Sterilization Of Food

Bacteria, yeasts and molds in foods, such as meat, fish and agricultural products, are sterilized by high pressure treatment at 400 - 600 MPa. The pressurization of mandarin or orange juices at 300 - 400 MPa for 10 min is enough to sterilize vegetative microorganic cells, although spores of Bacillus sp. are not killed. This retains good taste and flavor of the juice and allows to store it at room temperature for 5 months. When pressure was applied at 45 °C, the results were considerably better than that at the room temperature (6-10).

Pressurized juice should be preserved under chilled conditions to keep its fresh flavor and taste. Low temperature also helps to reduce the development of precipitates, since low temperature storage keeps pectin esterase activity low; thus, pectin esterase cannot participate in the formation of a precipitate. The low temperature storage is important to other pressure-processed foods; for example, pressure-processed jams being kept cold exhibit fresh taste and flavor for long periods (6-10).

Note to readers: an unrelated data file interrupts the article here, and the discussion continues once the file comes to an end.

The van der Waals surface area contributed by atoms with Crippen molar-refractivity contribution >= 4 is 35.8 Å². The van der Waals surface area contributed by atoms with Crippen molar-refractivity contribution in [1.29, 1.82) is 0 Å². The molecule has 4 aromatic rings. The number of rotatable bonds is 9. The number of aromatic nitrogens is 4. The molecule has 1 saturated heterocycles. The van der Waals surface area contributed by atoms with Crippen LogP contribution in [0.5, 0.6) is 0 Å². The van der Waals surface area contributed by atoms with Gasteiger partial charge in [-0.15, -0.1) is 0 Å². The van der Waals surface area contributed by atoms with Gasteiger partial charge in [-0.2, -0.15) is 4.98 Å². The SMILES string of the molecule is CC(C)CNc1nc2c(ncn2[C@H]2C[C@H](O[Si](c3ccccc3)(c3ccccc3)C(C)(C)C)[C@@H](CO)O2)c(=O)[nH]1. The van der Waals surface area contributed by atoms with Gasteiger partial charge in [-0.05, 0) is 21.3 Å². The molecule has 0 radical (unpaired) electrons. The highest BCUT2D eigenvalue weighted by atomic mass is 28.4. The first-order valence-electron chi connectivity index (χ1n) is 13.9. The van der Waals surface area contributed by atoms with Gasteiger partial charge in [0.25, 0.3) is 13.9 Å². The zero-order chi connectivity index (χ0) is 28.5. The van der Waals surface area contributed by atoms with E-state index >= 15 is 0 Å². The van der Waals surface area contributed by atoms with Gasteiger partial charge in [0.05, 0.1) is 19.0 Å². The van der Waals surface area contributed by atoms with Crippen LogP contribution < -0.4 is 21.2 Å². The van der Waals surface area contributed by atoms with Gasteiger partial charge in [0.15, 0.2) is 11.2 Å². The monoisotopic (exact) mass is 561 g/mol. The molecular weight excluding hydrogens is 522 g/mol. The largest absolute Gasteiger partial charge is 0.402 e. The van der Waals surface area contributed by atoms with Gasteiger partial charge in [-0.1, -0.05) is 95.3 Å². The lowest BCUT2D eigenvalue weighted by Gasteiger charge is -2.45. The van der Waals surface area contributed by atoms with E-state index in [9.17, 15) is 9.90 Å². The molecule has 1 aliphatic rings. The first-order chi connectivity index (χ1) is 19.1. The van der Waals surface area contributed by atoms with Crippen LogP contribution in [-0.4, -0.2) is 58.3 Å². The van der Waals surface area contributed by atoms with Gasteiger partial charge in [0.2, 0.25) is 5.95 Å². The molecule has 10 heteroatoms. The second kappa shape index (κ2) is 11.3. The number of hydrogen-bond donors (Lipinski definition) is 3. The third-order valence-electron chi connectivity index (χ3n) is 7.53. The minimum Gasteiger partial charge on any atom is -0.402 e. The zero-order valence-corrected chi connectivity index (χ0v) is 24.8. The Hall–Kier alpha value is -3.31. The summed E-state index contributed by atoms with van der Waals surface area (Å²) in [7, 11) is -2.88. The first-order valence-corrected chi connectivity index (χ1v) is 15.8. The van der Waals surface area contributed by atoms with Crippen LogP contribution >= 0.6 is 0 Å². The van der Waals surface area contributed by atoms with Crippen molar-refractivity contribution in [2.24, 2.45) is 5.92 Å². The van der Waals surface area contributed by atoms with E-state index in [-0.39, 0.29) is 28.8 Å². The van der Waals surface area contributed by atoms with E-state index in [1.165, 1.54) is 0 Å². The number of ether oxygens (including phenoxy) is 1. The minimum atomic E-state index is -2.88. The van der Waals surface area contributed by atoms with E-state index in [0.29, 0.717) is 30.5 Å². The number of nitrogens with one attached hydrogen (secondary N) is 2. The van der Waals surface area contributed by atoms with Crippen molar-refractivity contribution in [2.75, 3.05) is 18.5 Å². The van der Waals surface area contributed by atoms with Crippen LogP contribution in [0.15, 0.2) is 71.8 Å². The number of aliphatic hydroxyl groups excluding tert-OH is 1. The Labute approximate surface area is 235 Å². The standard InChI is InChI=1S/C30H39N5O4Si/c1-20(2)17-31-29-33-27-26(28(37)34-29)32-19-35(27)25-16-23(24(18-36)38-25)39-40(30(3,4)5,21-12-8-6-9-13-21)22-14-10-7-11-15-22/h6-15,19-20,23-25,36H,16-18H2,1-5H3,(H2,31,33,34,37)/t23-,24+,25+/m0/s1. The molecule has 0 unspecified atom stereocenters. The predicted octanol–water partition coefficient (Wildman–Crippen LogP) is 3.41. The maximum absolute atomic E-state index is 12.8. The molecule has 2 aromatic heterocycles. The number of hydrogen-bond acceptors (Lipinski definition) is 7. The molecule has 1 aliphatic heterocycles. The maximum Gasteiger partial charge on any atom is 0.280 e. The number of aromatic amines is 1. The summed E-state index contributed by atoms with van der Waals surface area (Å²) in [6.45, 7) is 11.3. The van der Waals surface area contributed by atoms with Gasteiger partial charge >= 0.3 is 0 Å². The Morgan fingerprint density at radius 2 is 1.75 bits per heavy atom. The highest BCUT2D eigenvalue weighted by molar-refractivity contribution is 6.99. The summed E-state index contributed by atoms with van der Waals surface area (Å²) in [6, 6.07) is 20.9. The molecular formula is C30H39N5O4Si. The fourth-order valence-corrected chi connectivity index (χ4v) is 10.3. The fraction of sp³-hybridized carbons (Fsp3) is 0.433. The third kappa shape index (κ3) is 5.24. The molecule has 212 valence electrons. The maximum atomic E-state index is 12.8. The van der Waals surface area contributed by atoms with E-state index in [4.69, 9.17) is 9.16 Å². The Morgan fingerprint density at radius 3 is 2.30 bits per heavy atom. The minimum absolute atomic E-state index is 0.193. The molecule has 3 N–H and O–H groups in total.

Pressure-sterilization is also useful to retain the taste and flavor of traditional pickles where heat-sterilization deteriorates them. Pressure-sterilization is also useful in fermentation of foods to keep the taste and flavor intact (5-10).

The prominent use of the high pressure sterilization is in partially prepared foods or oven-ready foods. Pressure treatment preserves flavor, taste and natural nutrients, but bacterial spores are not killed (see below). Hence, those foods require chilled transportation.

0 0

Post a comment